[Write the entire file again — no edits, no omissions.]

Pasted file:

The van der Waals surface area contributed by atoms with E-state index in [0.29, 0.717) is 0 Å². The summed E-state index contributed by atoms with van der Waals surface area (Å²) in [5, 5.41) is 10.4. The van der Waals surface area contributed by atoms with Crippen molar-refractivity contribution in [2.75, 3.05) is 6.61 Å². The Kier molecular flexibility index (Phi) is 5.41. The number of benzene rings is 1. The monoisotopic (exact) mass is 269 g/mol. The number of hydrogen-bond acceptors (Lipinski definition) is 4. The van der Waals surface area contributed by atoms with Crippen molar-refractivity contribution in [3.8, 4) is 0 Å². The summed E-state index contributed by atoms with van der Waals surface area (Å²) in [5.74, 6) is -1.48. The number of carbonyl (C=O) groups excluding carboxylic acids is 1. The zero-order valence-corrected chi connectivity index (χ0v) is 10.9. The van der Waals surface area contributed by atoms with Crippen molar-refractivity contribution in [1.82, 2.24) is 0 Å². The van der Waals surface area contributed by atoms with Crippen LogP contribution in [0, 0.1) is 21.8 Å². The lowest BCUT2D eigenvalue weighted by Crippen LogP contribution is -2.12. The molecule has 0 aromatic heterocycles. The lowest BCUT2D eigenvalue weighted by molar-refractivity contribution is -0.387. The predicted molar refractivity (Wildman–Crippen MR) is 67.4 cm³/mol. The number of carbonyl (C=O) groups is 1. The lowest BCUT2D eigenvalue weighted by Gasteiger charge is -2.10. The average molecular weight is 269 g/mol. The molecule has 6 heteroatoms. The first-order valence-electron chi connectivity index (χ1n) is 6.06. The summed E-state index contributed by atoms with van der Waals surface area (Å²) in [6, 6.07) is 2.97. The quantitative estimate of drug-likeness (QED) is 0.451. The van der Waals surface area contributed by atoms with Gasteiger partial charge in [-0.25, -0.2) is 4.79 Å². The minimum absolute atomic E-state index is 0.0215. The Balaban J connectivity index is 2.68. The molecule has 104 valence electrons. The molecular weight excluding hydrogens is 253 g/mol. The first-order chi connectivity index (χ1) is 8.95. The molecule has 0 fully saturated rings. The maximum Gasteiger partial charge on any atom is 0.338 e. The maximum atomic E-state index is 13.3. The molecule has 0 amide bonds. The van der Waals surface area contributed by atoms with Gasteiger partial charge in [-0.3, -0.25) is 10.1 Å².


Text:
The van der Waals surface area contributed by atoms with E-state index in [0.29, 0.717) is 0 Å². The summed E-state index contributed by atoms with van der Waals surface area (Å²) in [5, 5.41) is 10.4. The van der Waals surface area contributed by atoms with Crippen molar-refractivity contribution in [2.75, 3.05) is 6.61 Å². The Kier molecular flexibility index (Phi) is 5.41. The number of benzene rings is 1. The monoisotopic (exact) mass is 269 g/mol. The number of hydrogen-bond acceptors (Lipinski definition) is 4. The van der Waals surface area contributed by atoms with Crippen molar-refractivity contribution in [3.8, 4) is 0 Å². The summed E-state index contributed by atoms with van der Waals surface area (Å²) in [5.74, 6) is -1.48. The number of carbonyl (C=O) groups excluding carboxylic acids is 1. The zero-order valence-corrected chi connectivity index (χ0v) is 10.9. The van der Waals surface area contributed by atoms with Crippen molar-refractivity contribution in [1.82, 2.24) is 0 Å². The van der Waals surface area contributed by atoms with Crippen LogP contribution in [0, 0.1) is 21.8 Å². The lowest BCUT2D eigenvalue weighted by Crippen LogP contribution is -2.12. The molecule has 0 aromatic heterocycles. The lowest BCUT2D eigenvalue weighted by molar-refractivity contribution is -0.387. The predicted molar refractivity (Wildman–Crippen MR) is 67.4 cm³/mol. The number of carbonyl (C=O) groups is 1. The lowest BCUT2D eigenvalue weighted by Gasteiger charge is -2.10. The average molecular weight is 269 g/mol. The molecule has 6 heteroatoms. The first-order valence-electron chi connectivity index (χ1n) is 6.06. The summed E-state index contributed by atoms with van der Waals surface area (Å²) in [6, 6.07) is 2.97. The quantitative estimate of drug-likeness (QED) is 0.451. The van der Waals surface area contributed by atoms with Gasteiger partial charge in [-0.25, -0.2) is 4.79 Å². The minimum absolute atomic E-state index is 0.0215. The Balaban J connectivity index is 2.68. The molecule has 104 valence electrons. The molecular weight excluding hydrogens is 253 g/mol. The first-order chi connectivity index (χ1) is 8.95. The molecule has 0 fully saturated rings. The maximum Gasteiger partial charge on any atom is 0.338 e. The maximum atomic E-state index is 13.3. The molecule has 0 amide bonds. The van der Waals surface area contributed by atoms with Gasteiger partial charge in [-0.3, -0.25) is 10.1 Å².